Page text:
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Review of album "Songs of Love and Hate"

      The instrumental album "Songs of Love and Hate" by the artist Ezekiel is composed
in strong Neo-Romantic style. There are resonances of Chopin, Rachmaninov and even Wagner in this music, which are apparent from the very beginning, as the first track,
"The Sea" is an extremely evocative piece of music, which has a strong rhythmic identity.
The reiterated musical motifs, which are passed up and down between the two hands of the piano, are accompanied by long orchestral sweeps. This reminds me of both:  the relentless technique of left-hand accompaniments of Chopin's Nocturnes and the harmonic fluidity of the fast movement of Rachmaninov's third piano concerto. A strong influence could also be the music of Minimalist composers like Michael Nyman and Philip Glass, as they also evoke the same kind of emotional stasis in their music that you can find in the "Songs of Love and Hate".  However, the music is not Minimalist in a strict sense, due to the fact that the tracks are short and contain fast harmonic movements, but there is a great deal of pieces on the album, which seem to rely on a process of reiterated motifs as the main accompaniment principle. The romantic piano concerto is again apparent towards the end of the album in the marvellous "The End Is The Beginning...",  which relates strongly to the beginning of the album in its' use of typical Rachmaninov-type features.
An interesting section towards the end repeats a falling open interval in the strings, a characteristic of the movement in endless circles found in Minimalists' works.

      The second track "Loss" is set against a similar sombre background:  a repeating Alberti bass- this forms the harmonic ground on which the melody is unveiled. There is a strong link with the concept of film music, as each track on this album carries a particular mood or a suggestive frame of mind, which could easily be matched to something visual.
I suppose this is linked to the idea of instrumental songs, which are a transposition of the verbal into the context of the instrumental. The accompaniment is not divorced from the text, which is not verbally expressed but an inherently hidden feature of the music and is left to the conjecture of the listener. Similarly, the track "My Heart"  would fit perfectly into the context of sountrack music, as it is loaded with a lot of romantic pathos, exemplifying a wonderful Chopin- like rhythmical freedom and evoking strong images of the natural processes found in nature.   Ezekiel really shines here as a pianist...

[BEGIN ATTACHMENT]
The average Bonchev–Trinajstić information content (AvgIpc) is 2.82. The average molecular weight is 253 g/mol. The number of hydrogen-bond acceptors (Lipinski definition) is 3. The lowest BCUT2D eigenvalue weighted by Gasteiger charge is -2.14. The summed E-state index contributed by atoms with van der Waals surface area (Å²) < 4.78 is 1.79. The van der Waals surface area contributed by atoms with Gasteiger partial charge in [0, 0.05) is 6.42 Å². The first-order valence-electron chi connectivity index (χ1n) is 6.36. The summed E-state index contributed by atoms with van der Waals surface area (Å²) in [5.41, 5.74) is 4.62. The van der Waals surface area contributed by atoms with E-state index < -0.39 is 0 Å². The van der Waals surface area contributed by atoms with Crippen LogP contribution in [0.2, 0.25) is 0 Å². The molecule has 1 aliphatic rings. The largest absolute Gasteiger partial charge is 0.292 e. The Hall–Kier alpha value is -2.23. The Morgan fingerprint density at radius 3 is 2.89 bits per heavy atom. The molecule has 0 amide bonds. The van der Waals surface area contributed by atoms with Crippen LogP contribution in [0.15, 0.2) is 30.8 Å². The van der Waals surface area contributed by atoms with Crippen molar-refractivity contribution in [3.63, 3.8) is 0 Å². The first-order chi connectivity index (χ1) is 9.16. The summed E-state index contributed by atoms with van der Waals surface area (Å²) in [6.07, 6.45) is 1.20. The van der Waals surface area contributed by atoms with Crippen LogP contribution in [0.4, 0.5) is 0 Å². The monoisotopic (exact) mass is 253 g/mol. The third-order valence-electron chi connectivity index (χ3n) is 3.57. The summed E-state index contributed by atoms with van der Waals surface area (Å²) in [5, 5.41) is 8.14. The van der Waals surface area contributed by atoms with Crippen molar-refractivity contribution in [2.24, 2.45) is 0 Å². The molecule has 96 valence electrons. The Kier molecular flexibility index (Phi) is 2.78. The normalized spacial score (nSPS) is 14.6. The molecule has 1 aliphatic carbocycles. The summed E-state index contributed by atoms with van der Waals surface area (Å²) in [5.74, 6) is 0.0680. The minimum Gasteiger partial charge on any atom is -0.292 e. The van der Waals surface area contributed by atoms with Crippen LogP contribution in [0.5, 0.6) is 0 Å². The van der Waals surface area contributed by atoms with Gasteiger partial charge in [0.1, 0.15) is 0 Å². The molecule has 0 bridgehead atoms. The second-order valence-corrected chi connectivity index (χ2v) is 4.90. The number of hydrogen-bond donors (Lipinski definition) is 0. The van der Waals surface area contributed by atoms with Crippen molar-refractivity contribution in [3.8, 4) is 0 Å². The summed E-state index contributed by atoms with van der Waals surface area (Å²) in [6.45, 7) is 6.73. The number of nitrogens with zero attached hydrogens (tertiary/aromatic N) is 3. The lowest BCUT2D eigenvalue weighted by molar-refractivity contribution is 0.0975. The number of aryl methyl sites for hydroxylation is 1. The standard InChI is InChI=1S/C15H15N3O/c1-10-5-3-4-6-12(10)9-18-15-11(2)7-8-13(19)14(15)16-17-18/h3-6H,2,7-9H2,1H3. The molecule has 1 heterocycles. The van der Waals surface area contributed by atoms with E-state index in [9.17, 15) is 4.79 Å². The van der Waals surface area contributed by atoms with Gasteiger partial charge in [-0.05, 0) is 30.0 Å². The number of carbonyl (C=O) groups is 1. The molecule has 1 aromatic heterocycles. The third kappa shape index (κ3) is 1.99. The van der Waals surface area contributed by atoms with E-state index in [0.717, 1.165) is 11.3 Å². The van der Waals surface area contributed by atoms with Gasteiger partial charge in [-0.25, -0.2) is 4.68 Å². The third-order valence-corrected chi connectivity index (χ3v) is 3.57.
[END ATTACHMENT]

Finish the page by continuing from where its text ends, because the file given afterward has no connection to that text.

The track "Tranquillo"  has the same lyrical emphasis on the piano, which introduces a new element, a chordal refrain, which in my opinion is a procedure that is used more often in 'popular' music. This piece is perhaps a bridge between the different worlds of popular and classical music, again bearing many of the hallmarks of film music. Likewise, the song "Hymn"  is similar to John Lennon music in character, and is rather different to some of the other pieces on the album.
A total contrast to the lyrical piano style of "Tranquillo"  is the track "Making a Wish", which uses a marimba/xylophone and orchestral setting. It is perhaps one of the most unusual tracks I've heard because it introduces something very experimental to the album. In this song, I felt that Ezekiel could have perhaps 'freed' the music from its' dynamic rhythm for a while and expanded this piece adding a little bit more of the freedom of  Messiaen...
One of my favourites on the album is a little song called "Kuan Yin",  that has an incessant rhythmical ostinato with an off-beat left hand, which is definitely Minimalist in its' conception, but with a strong Eastern flavour. It is a very compact and beautiful moment, that to me is more intimate than some of the other songs...

      To give credit to Ezekiel, this album really achieves a lot with MIDI instruments, that other musicians often cannot, and I would love to hear it being played by a real orchestra.
At times it is a very eclectic mix of music with a wealth of stylistic diversity and I find that there is a strong Minimalist core to this work, which is refreshing...
      The album "Songs of Love and Hate" is strongly evocative of the rhythms of the human body and nature, and it is a very thoughtful work indeed.

                                                                                                               Rory Braddell
                                                                                (M. A. in Musicology, Cambridge)




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